# array of void pointers (C++)

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michael879    100
ok I just spent an hour search google and havnt found anything on this. I have an array of void pointers as a field in a class. class A { private: void* data[5]; } first, is there any way to make it so that that 5 can be any number that is given to the constructor? second, how do you allocate memory for this thing?? I tried data = new void* [5]; which didnt work. I tried putting parenthesis around the void* and got an error...

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Bezben    202
class A{A(){data = 0;}A( int size ){data = new void*[ size ];}~A(){delete [] data;}private:void** data;};

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d_emmanuel    271
Just to add to the above post you'll want to declare data as
"void** data;" and (more than likely) declare your constructors as public.

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michael879    100
ah got it thanks that makes sense.

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Conner McCloud    1135
It is extremely, extremely rare that you need to use a void* in a C++ program. I suggest you elaborate on what you want to do, and then we can tell you the right way to do it.

However, you've clearly got issues with dynamic memory arrays. In general, this isn't so bad, so I'll help out there. Just, I'll substitute int for void*.

To create a variable length array of ints, you first declare a pointer to an int.
int* array;

Then, you actually create the array via a call to new[]
array = new int[5]; //5 can be anything, including a variable

Now, you can use array however you want.
cout << array[3] << endl;

When you are done, you get rid of the array. You created it with acall to new[], so you erase it with a call to delete[]
delete[] array;

Now, lets say you want to create an array of pointers to int. Straight forward: your type is simply 'int*' rather than 'int'.
int** array;array = new int*[5];cout << array[3] << endl; //this prints the address in array[3]     //to print the value you use *(array[3]) just like you would any other pointerdelete[] array;

Now, having covered all that, the right way to do this is to use std::vector, but that's a lesson for another day.

CM

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Array sizes must be known at compile time, which is the previous two posters show you how to do it with a pointer to an array of pointers.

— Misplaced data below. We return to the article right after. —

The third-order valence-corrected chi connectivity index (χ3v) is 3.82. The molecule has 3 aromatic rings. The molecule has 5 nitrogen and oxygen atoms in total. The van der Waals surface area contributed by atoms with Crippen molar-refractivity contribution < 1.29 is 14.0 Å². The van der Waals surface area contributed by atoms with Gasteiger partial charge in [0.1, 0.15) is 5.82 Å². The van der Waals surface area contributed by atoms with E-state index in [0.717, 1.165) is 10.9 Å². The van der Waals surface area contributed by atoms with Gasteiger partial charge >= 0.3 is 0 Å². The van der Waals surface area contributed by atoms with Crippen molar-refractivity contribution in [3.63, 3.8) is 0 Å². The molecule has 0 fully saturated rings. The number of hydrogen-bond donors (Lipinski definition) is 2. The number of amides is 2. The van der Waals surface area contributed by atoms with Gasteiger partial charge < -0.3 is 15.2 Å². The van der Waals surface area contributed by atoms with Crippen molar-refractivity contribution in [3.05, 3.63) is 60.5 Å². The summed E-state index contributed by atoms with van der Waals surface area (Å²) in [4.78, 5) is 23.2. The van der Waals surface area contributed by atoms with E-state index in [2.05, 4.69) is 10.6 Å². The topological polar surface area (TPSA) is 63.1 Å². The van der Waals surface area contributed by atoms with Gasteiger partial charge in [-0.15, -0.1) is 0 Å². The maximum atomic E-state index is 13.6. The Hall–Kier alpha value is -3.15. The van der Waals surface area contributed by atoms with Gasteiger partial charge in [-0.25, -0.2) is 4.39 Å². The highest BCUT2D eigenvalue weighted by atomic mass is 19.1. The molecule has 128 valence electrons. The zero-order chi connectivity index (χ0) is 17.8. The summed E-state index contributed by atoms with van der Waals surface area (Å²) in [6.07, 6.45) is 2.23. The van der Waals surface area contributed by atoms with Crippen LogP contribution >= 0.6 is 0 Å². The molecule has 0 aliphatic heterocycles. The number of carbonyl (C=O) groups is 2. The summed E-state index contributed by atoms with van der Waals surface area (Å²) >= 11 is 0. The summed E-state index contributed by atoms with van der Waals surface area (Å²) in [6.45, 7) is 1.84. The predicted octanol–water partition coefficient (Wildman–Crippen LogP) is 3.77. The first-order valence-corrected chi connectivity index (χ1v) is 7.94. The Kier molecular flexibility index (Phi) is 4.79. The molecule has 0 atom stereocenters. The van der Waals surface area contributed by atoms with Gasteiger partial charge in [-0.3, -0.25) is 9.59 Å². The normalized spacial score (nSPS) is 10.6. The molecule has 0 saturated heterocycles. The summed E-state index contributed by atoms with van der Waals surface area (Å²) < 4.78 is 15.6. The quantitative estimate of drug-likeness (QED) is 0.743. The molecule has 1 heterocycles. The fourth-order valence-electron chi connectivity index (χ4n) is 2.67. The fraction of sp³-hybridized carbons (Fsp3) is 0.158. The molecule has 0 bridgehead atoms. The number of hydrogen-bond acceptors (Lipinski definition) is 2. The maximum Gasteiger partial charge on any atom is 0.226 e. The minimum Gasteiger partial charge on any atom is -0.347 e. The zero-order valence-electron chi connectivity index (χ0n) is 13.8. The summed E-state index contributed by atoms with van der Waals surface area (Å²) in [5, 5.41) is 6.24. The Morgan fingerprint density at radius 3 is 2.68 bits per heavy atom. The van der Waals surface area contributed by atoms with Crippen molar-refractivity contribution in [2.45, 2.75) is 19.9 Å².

However, it would be easier and safer if you used something like std::vector or boost::array. Also, you should consider boost::any instead of void pointers as it is much less hassle and is much safer.

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MaulingMonkey    1728
Quote:
 Original post by michael879ok I just spent an hour search google and havnt found anything on this. I have an array of void pointers as a field in a class.class A{ private: void* data[5];}first, is there any way to make it so that that 5 can be any number that is given to the constructor? second, how do you allocate memory for this thing?? I tried data = new void* [5];which didnt work. I tried putting parenthesis around the void* and got an error...

#include <vector>class A{private:    std::vector< void * > data;public:    void foo() {        data.resize( 5 );        //data[0] = ...        //data[4] = ...        //data[5] = ERROR - 5 elements = 0, 1, 2, 3, 4.        data.resize( 6 );        //data[5] = OK now    }};

You (probably) don't want to use (void *).

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Bezben    202
Quote:
 Original post by d_emmanuel and (more than likely) declare your constructors as public.

Bugger, theres always something I miss out, and theres always some smug bastard who points it out :P :)

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Conner McCloud    1135
Quote:
 Original post by BezbenBugger, theres always something I miss out, and theres always some smug bastard who points it out :P :)

This is why I try and use structs for code examples [grin]

CM

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MaulingMonkey    1728
Quote:
Original post by Conner McCloud
Quote:
 Original post by BezbenBugger, theres always something I miss out, and theres always some smug bastard who points it out :P :)

This is why I try and use structs for code examples [grin]

It's things like that which make me want a Firefox IDE plugin ;-).